The First Circuit has shown great deference to considerations of punctuality in bankruptcy cases. Cf. In re Harbour House Operating Corp., 724 F.2d 1 (1st Cir. 1983). And, this court has counselled in favor of "strict adherence" to time constraints in such matters, lest the courts run at cross purposes to the substantial public interest in the expeditious processing of bankruptcy proceedings. See In re Greene, 33 B.R. 1007 (D.D.R.I.1983).

In our jurisprudence generally, the word "timely" means "at the first reasonable opportunity." Long Beach Federal Savings & Loan Ass'n v. FHLBB, 189 F. Supp. 589, 611 (S.D.Cal.1960). See In re Rumsey Mfg. Corp, 9 F.R.D. 93, 97-98 (W.D.N.Y.1949) (collecting cases). The fair *329 intendment of the statute in question is to insure that the request for withdrawal be filed as soon as practicable after it has become clear that "other laws" of the genre described in 28 U.S.C. § 157(d) are implicated, so as to protect the court and the parties in interest from useless costs and disarrangement of the calendar, and to prevent unnecessary delay and the use of stalling tactics. Cf. Bishop v. United States, 16 F.2d 410, 411 (8th Cir.1926). Once it becomes apparent that such an issue is in the case, a party has a plain duty to act diligentlyor else, to forever hold his peace. Cf. Chafin v. United States, 5 F.2d 592, 595 (4th Cir.1925). As the Fourth Circuit observed in a somewhat analogous context:

To hold otherwise would be to allow a litigant to pervert and abuse the right extended to him at the cost to the other party of unnecessary expense and labor and to the public of the unnecessary disruption of the conduct of the courts.


In the matter at bar, it was at all times evident from the face of the complaint that Count IV implicated "other laws of the United States regulating organizations or activities affecting interstate commerce." The statute under which the petitioners are proceeding took effect on July 10, 1984. The petitioners had ample time thereafter in which to make their move. They waited more than a half year. Nothing was done until after the Bankruptcy Judge had targeted an early date for the commencement of trial. The movants have argued that discovery was ongoing. So it wasbut no discovery was necessary to illumine the nature of Count IV of the complaint; that was conspicuous on the face of the pleading. On this record, it cannot be said that the petitioners moved "at the first reasonable opportunity"or even in close temporal proximity therewith. They fiddled whilst the Bankruptcy Court fires burned. As the maxim has it: tempus enim modus tollendi obligationes et actiones, quia tempus currit contra desides et sui juris contemptores. The trustee has been prejudiced by their inaction, and further delay cannot be countenanced.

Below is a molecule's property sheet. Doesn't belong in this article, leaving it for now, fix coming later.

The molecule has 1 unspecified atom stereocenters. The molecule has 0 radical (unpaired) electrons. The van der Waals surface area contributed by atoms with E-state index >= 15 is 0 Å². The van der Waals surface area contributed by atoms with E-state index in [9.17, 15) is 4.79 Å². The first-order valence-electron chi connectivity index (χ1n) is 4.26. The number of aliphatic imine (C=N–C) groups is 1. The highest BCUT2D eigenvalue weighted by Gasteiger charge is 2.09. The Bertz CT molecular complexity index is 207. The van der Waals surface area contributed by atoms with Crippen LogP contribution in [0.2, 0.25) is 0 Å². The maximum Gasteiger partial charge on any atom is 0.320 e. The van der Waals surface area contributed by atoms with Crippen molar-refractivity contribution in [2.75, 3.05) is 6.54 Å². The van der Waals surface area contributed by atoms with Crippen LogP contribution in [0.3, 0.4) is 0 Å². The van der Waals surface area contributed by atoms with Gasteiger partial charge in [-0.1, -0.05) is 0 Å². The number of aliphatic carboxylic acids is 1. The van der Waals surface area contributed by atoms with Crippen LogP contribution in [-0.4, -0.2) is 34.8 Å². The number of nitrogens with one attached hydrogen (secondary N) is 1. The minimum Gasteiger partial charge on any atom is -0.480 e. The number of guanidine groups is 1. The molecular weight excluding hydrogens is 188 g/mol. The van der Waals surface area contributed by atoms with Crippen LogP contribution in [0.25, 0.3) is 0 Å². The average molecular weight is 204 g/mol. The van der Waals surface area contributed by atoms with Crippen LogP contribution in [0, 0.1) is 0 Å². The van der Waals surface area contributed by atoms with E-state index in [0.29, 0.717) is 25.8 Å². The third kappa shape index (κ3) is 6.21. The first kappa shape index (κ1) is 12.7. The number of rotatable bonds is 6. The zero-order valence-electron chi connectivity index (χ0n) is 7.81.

Time is indeed a means of destroying not only obligations and actions, but opportunities as well. The petition for withdrawal was not seasonably filed as required by 28 U.S.C. § 157(d). It is DENIED and DISMISSED.[3]

So ordered.


[1] The initial sentence of § 157(d) provides for discretionary withdrawal. The petitioners made it crystal clear at oral argument that they do not presently invoke that clause; they claim withdrawal as a matter of right. Thus, only the latter sentence of § 157(d) is in play here.

[2] It is represented that the petitioners' lead counsel was ill during late November and December. The court accepts that representation. While unfortunate, it does not change the totality of the circumstances. Associate counsel attended the December 27, 1984 conference. And, there is nothing to indicate that the matter went unattended during his indisposition.

[3] The Bankruptcy Court, of course, has the power and discretion, if it so elects, to sever Count IV and to proceed to trial on the initial three counts of the complaint alone, thereby obviating any immediate problem. But, such a discretionary judgment call is for the Bankruptcy Judge to make, and this court expresses no opinion as to the desirability or nondesirability of such a course of action.